Increasing traffic is key to converting more visitors to leads (and consecutively, customers) or generating some extra ad revenue.
Monetization and ad platforms occasionally come with minimum traffic requirements, hence the need for regularly boosting numbers through genuine organic campaigns, promotional pieces, partnership opportunities and other techniques combined with sponsored publications for maximum impact.
Higher traffic also results in a better overall visibility, lower bounce rates, and a notable brand recognition. WordStream reports a typical conversion rate of 2.35% on average. Top brands, however, often see a multiplier of 3 to 5 times higher rates thanks to their online presence combined with a high trust factor. And when it comes to direct revenue, over $108 billion have been generated through online sales over the holidays in 2017, a portion of the global $2.3 trillion market.
While preparing for a seasoned campaign or a viral piece, use the following checklist as a starting guide to handling traffic peaks.
1. Reevaluate Your Hosting Choice
Selecting a generic hosting account can be a major bottleneck as you keep scaling.
Traffic growth is always exponential, i.e. doubling your traffic doesn’t necessarily have an equal impact on your software and hardware setup.
A 10% traffic increase may bring your site down without the right preparation. A single vector or two gets overwhelmed, and you end up with a long queue of pending requests, timing out and losing you customers (let alone the impact on your brand). Amazon struggled on Prime Day for an hour which led to estimated loss of $72M to $90M for the brief period of shaky uptime.
The hosting market has exploded over the past decades, offering virtual private and dedicated servers, cloud solutions, and even managed hosting plans for given software stacks. While finding the best pick is a long journey on its own, investing in the right hosting vendor pays off tenfold over time.
2. Refine Your Visitors’ Journey
You want to ensure that every visit counts. Any hiccups in your marketing funnel or the UX of your page may affect a large portion of your customers.
Depending on the complexity of your flow, prepare a list of user stories and customer journeys.
- Analyze your incoming sources.
- Test each of them separately, with the planned campaign sources and redirects.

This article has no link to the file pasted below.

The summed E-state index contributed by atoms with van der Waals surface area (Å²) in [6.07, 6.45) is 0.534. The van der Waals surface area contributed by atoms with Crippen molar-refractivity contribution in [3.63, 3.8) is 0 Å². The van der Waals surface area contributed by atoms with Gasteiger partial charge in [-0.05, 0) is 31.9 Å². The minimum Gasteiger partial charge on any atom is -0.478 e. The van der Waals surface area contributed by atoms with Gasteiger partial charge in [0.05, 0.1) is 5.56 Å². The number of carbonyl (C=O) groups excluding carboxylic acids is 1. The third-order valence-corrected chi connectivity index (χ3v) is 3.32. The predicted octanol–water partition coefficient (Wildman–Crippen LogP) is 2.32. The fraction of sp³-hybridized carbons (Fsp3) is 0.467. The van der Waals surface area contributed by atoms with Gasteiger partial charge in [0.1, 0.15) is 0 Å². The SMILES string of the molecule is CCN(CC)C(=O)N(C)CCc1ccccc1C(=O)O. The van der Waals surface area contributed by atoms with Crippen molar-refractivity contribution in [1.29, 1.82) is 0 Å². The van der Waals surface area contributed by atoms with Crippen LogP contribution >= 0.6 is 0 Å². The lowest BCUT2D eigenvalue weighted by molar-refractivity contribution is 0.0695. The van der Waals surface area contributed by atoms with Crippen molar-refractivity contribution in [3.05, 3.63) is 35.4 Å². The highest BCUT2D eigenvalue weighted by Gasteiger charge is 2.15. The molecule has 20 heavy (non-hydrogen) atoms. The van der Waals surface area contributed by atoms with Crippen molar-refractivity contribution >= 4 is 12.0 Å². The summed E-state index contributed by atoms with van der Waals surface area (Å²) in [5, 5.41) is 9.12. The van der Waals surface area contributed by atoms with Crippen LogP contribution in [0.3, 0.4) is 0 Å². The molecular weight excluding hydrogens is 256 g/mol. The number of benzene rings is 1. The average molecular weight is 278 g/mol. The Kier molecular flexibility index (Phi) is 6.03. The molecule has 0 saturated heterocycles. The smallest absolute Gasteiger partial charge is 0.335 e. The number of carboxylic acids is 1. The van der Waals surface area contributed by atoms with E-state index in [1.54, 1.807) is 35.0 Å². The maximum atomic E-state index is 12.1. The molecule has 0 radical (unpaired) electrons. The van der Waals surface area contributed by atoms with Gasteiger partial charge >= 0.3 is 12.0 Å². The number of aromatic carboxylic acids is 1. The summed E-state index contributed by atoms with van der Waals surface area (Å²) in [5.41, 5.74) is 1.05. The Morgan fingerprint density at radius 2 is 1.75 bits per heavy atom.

- Review your pages on different devices, including Android and iOS phones and tables.
- Don’t forget different browsers — Chrome, Safari, Firefox, Internet Explorer — and even in-app mobile browsers for sources like Facebook or Snapchat.
- Double-check your ad units, affiliate links, landing pages, and other key promotional pieces.
- Ensure that all tracking that you need is in place at all times.
Rushing your campaigns without testing can lead to data loss, reduced traffic despite the added costs for advertisement, and poor UX for your existing readers.
3. Prepare Highly Targeted Campaigns
While reviewing your user stories, customize your journey as much as you can.
- If you rely on a single channel like Facebook or Taboola, implement a welcome mechanism that greets your visitors or loads a highly relevant feed for them.
- For certain demographics, update the wording to match your ideal audience.
- Design a specific landing page with your wordsmith tapping into their key problem that you solve.
- Double check your exit intent and other pop-ups across the site.
- Incorporate videos within your pages where appropriate. Videos increase the time spent on site, relate better to most users, and provide an added value for video fans.
- Don’t forget your exit and checkout pages.
- Place retargeting pixels (or abandoned cart logic for eCommerce.)
4. Rely on Proven Data-Driven Techniques
When in doubt, always Google for successful case studies and stats in your corresponding industry.
Experimenting is great, but unless you’re a marketing consultant in a growth hacking capacity, you’d like to maximize sales with fewer risks in place.
You can mix in both techniques with A/B testing. Prepare a couple versions for your page — one traditional and one that implements a unique approach that seems profitable. Measure carefully and act fast if one of your layouts is exceeding the expectations compared to the other.
Content Experiments (formerly Google Website Optimizer) is one of the free website optimization tools that work well in most cases. VWO and Optimizely are popular players in the space, along with CrazyEgg by the renowned marketing entrepreneur Neil Patel that lets you measure website activity with heatmaps and scrollmaps, too.
5. Load Testing
Before you pull the trigger on your campaign, coordinate a load testing campaign with your hosting vendor.
Some hosting firms already have load and stress testing partnership in place with vendors like BlazeMeter or NeoLoad. Self-hosted tools are available as well, but you need to schedule a testing phase upfront. Most vendors protect your site from unwanted bot network attacks or incorporate Web Application Firewalls dealing with known denial of service attacks betting on heavy traffic.
Load testing can help you discover possible leaks in your system and optimize prior to launching a sponsored campaign. Moreover, you can gauge the total traffic your host can handle with a number of concurrent users on the site. As needed, you can upgrade to a higher plan, invest in development fine tuning, or discuss a hybrid approach with a temporarily upgrade during the holiday season.
Ensuring that your platform is stable, can handle the extra traffic during the campaign, and all of your journeys are carefully tailored is more than sufficient for traditional media sites playing with promoted content.
What are some of the pitfalls you’re preemptively working around for this holiday season’s traffic peaks?